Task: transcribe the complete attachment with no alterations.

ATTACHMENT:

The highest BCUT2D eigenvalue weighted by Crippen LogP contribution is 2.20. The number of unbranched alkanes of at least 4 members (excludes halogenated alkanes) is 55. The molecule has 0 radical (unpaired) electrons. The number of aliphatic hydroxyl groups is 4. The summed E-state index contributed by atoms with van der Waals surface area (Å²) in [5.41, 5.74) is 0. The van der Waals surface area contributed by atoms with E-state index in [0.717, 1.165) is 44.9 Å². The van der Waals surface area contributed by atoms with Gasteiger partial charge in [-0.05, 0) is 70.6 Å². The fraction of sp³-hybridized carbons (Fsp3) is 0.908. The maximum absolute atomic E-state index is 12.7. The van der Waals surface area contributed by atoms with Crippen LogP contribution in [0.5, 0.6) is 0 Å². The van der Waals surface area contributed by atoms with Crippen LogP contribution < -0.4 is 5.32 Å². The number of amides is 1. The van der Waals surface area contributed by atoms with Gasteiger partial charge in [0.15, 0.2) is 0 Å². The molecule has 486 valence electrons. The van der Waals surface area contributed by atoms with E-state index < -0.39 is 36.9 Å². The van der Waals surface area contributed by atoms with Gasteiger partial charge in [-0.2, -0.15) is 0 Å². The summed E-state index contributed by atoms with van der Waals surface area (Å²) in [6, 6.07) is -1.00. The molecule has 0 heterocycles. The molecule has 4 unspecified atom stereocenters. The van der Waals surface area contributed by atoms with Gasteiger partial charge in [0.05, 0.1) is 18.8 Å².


The highest BCUT2D eigenvalue weighted by Crippen LogP contribution is 2.20. The number of unbranched alkanes of at least 4 members (excludes halogenated alkanes) is 55. The molecule has 0 radical (unpaired) electrons. The number of aliphatic hydroxyl groups is 4. The summed E-state index contributed by atoms with van der Waals surface area (Å²) in [5.41, 5.74) is 0. The van der Waals surface area contributed by atoms with E-state index in [0.717, 1.165) is 44.9 Å². The van der Waals surface area contributed by atoms with Gasteiger partial charge in [-0.05, 0) is 70.6 Å². The fraction of sp³-hybridized carbons (Fsp3) is 0.908. The maximum absolute atomic E-state index is 12.7. The van der Waals surface area contributed by atoms with Crippen LogP contribution in [0.5, 0.6) is 0 Å². The van der Waals surface area contributed by atoms with Crippen LogP contribution < -0.4 is 5.32 Å². The number of amides is 1. The van der Waals surface area contributed by atoms with Gasteiger partial charge in [0.15, 0.2) is 0 Å². The molecule has 486 valence electrons. The van der Waals surface area contributed by atoms with E-state index < -0.39 is 36.9 Å². The van der Waals surface area contributed by atoms with Gasteiger partial charge in [-0.2, -0.15) is 0 Å². The summed E-state index contributed by atoms with van der Waals surface area (Å²) in [6, 6.07) is -1.00. The molecule has 0 heterocycles. The molecule has 4 unspecified atom stereocenters. The van der Waals surface area contributed by atoms with Gasteiger partial charge in [0.05, 0.1) is 18.8 Å².